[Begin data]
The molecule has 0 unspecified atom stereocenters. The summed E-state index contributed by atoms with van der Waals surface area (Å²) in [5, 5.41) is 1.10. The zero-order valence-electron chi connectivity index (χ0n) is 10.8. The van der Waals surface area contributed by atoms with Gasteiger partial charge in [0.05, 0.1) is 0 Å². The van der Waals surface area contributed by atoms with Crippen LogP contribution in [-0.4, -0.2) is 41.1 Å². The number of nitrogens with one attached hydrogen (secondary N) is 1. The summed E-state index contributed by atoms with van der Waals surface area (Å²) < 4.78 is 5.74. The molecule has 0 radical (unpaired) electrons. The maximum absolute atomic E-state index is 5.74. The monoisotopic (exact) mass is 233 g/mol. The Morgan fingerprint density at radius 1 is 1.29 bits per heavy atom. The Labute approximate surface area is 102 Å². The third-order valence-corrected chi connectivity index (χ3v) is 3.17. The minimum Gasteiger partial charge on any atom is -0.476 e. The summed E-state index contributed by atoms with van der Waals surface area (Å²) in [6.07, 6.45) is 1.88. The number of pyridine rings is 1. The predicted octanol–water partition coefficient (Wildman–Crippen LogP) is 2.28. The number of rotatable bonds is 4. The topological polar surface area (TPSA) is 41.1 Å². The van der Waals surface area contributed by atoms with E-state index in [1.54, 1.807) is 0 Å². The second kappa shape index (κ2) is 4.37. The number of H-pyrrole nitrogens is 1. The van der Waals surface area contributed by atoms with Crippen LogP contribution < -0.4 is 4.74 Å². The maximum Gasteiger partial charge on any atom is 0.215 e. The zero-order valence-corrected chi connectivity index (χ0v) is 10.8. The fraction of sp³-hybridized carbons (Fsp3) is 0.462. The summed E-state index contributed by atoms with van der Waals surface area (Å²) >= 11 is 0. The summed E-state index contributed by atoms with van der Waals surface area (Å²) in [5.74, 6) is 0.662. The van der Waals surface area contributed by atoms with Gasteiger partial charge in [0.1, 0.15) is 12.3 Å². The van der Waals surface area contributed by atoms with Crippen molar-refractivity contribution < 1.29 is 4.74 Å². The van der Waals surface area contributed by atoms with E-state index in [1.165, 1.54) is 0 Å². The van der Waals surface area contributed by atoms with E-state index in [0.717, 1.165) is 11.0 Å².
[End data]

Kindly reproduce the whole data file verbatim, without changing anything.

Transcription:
The molecule has 0 unspecified atom stereocenters. The summed E-state index contributed by atoms with van der Waals surface area (Å²) in [5, 5.41) is 1.10. The zero-order valence-electron chi connectivity index (χ0n) is 10.8. The van der Waals surface area contributed by atoms with Gasteiger partial charge in [0.05, 0.1) is 0 Å². The van der Waals surface area contributed by atoms with Crippen LogP contribution in [-0.4, -0.2) is 41.1 Å². The number of nitrogens with one attached hydrogen (secondary N) is 1. The summed E-state index contributed by atoms with van der Waals surface area (Å²) < 4.78 is 5.74. The molecule has 0 radical (unpaired) electrons. The maximum absolute atomic E-state index is 5.74. The monoisotopic (exact) mass is 233 g/mol. The Morgan fingerprint density at radius 1 is 1.29 bits per heavy atom. The Labute approximate surface area is 102 Å². The third-order valence-corrected chi connectivity index (χ3v) is 3.17. The minimum Gasteiger partial charge on any atom is -0.476 e. The summed E-state index contributed by atoms with van der Waals surface area (Å²) in [6.07, 6.45) is 1.88. The number of pyridine rings is 1. The predicted octanol–water partition coefficient (Wildman–Crippen LogP) is 2.28. The number of rotatable bonds is 4. The topological polar surface area (TPSA) is 41.1 Å². The van der Waals surface area contributed by atoms with E-state index in [1.54, 1.807) is 0 Å². The second kappa shape index (κ2) is 4.37. The number of H-pyrrole nitrogens is 1. The van der Waals surface area contributed by atoms with Crippen LogP contribution < -0.4 is 4.74 Å². The maximum Gasteiger partial charge on any atom is 0.215 e. The zero-order valence-corrected chi connectivity index (χ0v) is 10.8. The fraction of sp³-hybridized carbons (Fsp3) is 0.462. The summed E-state index contributed by atoms with van der Waals surface area (Å²) >= 11 is 0. The summed E-state index contributed by atoms with van der Waals surface area (Å²) in [5.74, 6) is 0.662. The van der Waals surface area contributed by atoms with Gasteiger partial charge in [0.1, 0.15) is 12.3 Å². The van der Waals surface area contributed by atoms with Crippen molar-refractivity contribution < 1.29 is 4.74 Å². The van der Waals surface area contributed by atoms with E-state index in [1.165, 1.54) is 0 Å². The van der Waals surface area contributed by atoms with E-state index in [0.717, 1.165) is 11.0 Å².